Your Recovery Time from Laparoscopic Gastric Sleeve Surgery
Reviewed by Robin Blackstone, MD
Your gastric sleeve recovery is a lifelong process that involves short-term and long-term changes.
Most people spend one or two nights in the hospital or surgical center following gastric sleeve surgery. Your abdomen will likely be sore for several days after the surgery. The pain is similar to doing a bunch of sit-ups when you aren't used to it. Pain medications can help lessen some of this discomfort.
Learning to Eat Again
Relearning how to eat is an important part of your gastric sleeve recovery. Each bariatric surgeon has his or her own program for reintroducing solid foods after weight loss surgery.
You will most likely be placed on a liquid-only diet for the first week after your gastric sleeve surgery. This is followed by two weeks of soft, pureed foods; then you will likely be able to consume solid foods again in small portions. These food plans are critical to allowing the staple lines to heal. When the sleeve is first created, the staple lines are all that are holding the sleeve together. Gradually, over the first six weeks, the tissue heals together. During this time, you want to avoid causing any distention of the sleeve so the staple lines can heal perfectly.
Once back on solid foods, you cannot return to eating the way you used to. In fact, you must completely change how you eat after gastric sleeve surgery. These changes should be permanent and may take some getting used to. They include eating very slowly, consuming only small quantities of food at one time, chewing thoroughly and swallowing food only when it is no longer "bulky." It is also not advisable to drink and eat at the same time after gastric sleeve surgery because the liquid washes the food through the tube more quickly.
The Importance of Proper Nutrition and Exercise
Gastric sleeve may confer a risk for nutritional deficiencies if you consistently eat foods that lack nutritional value. Although you will absorb nutrients the same way you did prior to surgery, you will not be able to eat as much food and therefore will absorb fewer nutrients. Most programs will advise you to take multivitamins and extra B vitamins daily. It is always a good idea to monitor your health with annual checkups. A registered dietician can help you make healthy food choices. These food experts are usually a part of a good bariatric program.
You should also begin an exercise regimen as soon as you get the all-clear from your surgeon. Making regular physical activity a part of your new life will help maximize all of the positive changes associated with weight loss, including increased energy. It will also decrease your body fat percentage, which will help stave off weight regain. Men should try to have a body fat percent of 20 to 25 percent, and women should aim for 30 to 35 percent.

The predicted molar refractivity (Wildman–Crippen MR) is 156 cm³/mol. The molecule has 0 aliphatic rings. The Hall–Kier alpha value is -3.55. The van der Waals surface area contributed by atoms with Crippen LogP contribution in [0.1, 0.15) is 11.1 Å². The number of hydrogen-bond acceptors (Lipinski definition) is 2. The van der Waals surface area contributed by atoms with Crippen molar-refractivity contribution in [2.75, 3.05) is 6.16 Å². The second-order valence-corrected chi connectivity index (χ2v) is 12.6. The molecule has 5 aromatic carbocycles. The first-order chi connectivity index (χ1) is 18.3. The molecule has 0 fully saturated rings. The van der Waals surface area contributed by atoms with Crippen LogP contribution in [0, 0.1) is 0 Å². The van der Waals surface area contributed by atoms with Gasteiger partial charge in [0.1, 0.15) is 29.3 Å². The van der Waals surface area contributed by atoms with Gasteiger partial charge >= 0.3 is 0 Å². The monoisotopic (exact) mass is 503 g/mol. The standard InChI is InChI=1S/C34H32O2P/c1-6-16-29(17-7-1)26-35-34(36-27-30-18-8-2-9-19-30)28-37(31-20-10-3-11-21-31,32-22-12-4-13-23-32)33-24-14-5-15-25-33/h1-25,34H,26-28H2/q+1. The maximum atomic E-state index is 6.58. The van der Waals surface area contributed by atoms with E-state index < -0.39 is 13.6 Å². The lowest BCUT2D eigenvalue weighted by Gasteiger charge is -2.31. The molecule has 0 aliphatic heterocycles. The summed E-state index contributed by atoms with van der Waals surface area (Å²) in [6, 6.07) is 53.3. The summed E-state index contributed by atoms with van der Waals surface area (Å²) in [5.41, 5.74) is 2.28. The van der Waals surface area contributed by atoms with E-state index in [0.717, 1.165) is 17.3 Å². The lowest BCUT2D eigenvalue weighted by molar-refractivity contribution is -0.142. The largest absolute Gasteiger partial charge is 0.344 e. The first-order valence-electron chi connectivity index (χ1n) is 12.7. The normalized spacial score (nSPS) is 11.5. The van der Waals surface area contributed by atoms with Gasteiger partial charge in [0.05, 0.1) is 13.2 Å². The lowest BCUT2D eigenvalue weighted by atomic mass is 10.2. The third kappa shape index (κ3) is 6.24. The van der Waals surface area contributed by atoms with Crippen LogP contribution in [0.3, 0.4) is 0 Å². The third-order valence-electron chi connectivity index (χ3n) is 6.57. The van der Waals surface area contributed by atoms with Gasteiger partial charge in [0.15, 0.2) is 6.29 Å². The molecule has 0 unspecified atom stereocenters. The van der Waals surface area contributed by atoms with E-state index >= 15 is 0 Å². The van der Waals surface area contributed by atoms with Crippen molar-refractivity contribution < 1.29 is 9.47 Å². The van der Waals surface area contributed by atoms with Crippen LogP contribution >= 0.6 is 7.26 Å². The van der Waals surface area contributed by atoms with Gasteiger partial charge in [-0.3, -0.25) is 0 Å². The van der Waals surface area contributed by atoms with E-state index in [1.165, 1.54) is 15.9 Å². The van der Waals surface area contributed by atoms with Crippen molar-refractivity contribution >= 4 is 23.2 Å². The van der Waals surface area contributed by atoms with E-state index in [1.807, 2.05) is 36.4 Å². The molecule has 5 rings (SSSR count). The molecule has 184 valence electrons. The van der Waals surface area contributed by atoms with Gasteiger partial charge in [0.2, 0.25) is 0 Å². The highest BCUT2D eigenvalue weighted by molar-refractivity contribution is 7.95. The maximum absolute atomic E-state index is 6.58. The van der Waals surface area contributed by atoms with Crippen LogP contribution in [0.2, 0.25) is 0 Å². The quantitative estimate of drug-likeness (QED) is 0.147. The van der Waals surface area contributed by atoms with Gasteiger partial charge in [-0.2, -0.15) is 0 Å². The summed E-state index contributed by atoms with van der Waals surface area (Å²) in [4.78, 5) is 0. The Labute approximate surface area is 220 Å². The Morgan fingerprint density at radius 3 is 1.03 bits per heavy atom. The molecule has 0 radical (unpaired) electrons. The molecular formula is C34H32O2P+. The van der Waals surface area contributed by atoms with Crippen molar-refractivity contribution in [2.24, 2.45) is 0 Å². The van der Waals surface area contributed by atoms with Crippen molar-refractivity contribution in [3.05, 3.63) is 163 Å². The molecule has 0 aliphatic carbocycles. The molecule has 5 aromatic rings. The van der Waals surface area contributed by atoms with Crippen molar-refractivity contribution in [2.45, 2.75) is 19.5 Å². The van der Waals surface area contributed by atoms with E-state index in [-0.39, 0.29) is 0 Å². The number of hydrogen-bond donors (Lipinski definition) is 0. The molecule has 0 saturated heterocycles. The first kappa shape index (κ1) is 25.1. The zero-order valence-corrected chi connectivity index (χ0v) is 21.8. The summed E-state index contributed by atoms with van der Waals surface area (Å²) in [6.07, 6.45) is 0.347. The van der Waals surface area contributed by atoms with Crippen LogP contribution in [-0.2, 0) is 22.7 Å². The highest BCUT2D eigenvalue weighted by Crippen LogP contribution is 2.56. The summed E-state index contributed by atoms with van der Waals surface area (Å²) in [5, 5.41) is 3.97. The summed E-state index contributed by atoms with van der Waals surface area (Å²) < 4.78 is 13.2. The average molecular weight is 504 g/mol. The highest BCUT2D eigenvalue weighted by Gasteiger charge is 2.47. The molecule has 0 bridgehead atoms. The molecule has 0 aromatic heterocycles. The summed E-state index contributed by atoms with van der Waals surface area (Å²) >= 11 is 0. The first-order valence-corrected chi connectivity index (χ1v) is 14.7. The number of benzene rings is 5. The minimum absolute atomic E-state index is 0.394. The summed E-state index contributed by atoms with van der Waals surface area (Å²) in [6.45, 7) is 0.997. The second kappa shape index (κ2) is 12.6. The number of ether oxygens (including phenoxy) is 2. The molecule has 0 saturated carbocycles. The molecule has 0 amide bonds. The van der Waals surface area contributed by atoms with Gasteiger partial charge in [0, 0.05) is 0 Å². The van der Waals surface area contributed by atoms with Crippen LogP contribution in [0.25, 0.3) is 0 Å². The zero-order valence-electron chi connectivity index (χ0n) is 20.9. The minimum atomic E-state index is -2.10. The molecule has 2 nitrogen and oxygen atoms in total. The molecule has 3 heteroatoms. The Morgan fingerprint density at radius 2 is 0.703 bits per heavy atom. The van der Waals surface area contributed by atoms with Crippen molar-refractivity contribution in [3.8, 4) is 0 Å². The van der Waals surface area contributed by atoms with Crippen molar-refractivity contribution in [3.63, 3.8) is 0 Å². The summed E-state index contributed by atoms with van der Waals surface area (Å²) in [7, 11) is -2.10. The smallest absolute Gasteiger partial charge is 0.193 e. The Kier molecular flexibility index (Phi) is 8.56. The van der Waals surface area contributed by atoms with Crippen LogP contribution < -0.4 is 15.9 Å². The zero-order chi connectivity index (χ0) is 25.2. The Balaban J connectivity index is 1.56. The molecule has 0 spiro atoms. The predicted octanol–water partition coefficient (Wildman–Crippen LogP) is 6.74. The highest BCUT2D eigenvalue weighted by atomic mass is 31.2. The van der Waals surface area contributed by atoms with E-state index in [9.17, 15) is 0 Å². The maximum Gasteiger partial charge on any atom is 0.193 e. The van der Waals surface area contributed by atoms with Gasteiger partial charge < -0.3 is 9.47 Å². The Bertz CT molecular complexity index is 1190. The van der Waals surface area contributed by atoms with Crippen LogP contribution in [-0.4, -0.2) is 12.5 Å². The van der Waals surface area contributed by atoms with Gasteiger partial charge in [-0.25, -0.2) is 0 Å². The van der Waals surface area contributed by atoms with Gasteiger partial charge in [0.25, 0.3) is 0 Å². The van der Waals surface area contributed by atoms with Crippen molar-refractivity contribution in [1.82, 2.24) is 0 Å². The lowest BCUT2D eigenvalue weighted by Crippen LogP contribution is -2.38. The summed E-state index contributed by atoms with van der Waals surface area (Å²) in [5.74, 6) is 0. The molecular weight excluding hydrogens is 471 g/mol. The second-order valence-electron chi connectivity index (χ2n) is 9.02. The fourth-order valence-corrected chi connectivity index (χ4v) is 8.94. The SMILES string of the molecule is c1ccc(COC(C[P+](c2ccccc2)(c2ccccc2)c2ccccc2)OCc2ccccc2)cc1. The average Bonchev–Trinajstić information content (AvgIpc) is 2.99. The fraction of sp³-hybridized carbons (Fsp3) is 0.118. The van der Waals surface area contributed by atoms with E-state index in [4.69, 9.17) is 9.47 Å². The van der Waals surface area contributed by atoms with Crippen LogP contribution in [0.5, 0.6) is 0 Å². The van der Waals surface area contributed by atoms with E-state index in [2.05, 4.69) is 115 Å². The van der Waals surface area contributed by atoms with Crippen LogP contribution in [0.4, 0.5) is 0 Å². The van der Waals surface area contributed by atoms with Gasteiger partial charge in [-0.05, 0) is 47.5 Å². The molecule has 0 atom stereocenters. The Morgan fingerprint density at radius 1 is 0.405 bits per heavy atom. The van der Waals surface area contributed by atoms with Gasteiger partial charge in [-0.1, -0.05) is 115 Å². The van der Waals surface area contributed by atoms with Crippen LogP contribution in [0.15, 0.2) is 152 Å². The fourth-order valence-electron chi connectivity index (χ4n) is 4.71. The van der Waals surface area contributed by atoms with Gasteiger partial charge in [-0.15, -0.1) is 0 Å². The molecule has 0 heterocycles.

Your bariatric team, which may include a surgeon, nurse practitioner or physician assistant, dietician, exercise physiologist and psychologist, will work with you to prevent and treat any physical or emotional issues that occur after your surgery. Adjusting to your new life and lifestyle can be challenging. There may be a risk for developing disordered eating and/or weight regain down the road. Keeping in close contact can help your team identify and treat these problems early and minimize any damage they may cause. Support groups can also be helpful.
Follow-Up Surgery After Gastric Sleeve
Gastric sleeve may be done as a primary weight loss procedure or as the first part of a staged approach to weight loss. In the latter scenario, gastric sleeve is performed to jumpstart your weight loss process and is then followed by another weight loss surgery, typically a duodenal switch (a type of bypass). Each surgery will involve a separate recovery.
Some people may opt for body contouring surgeries following gastric sleeve surgery to get rid of excess skin and fat, which can cause health problems as well as cosmetic concerns. These procedures, such as lower body lift, arm lift or buttock lift, also involve significant recoveries. In addition, they entail added cost, as most are not covered by insurance.
Choosing a qualified bariatric surgeon with experience performing gastric sleeve surgery, carefully following his or her instructions, and knowing what gastric sleeve risks and complications to look out for are imperative to a smooth recovery and a successful weight loss journey. Programs that have been reviewed and site-visited by the American Society for Metabolic and Bariatric Surgery or the American College of Surgeons are most likely to have the correct program elements in place, although they do not guarantee a specific outcome.
Finding the Right Surgeon
The decision to undergo weight loss surgery is a major, life-changing step. You may feel anxious at the prospect of placing your health and safety in the hands of someone you don't know. For that reason, Consumer Guide to Bariatric Surgery has assembled a directory of physicians who possess excellent credentials, have extensive experience performing complex bariatric procedures and are held in high esteem by patients and colleagues alike due to their ethical standards, compassionate patient care and superb surgical results. Start you search for the right surgeon now.
Shawn M. Garber, MD, FACS, FASMBS
Spencer A. Holover, MD, FACS, FASMBS
John D. Angstadt, MD, FACS, FASMBS
Javier Andrade, MD
Eric A. Sommer, MD
The New York Bariatric Group
275 Seventh Avenue
New York, NY 10001
NYU Medical Center
530 First Avenue
New York City, NY 10016
The Valley Hospital's Center for Metabolic and Weight Loss Surgery - Columbia University
579 Franklin Turnpike
Ridgewood, NJ 07450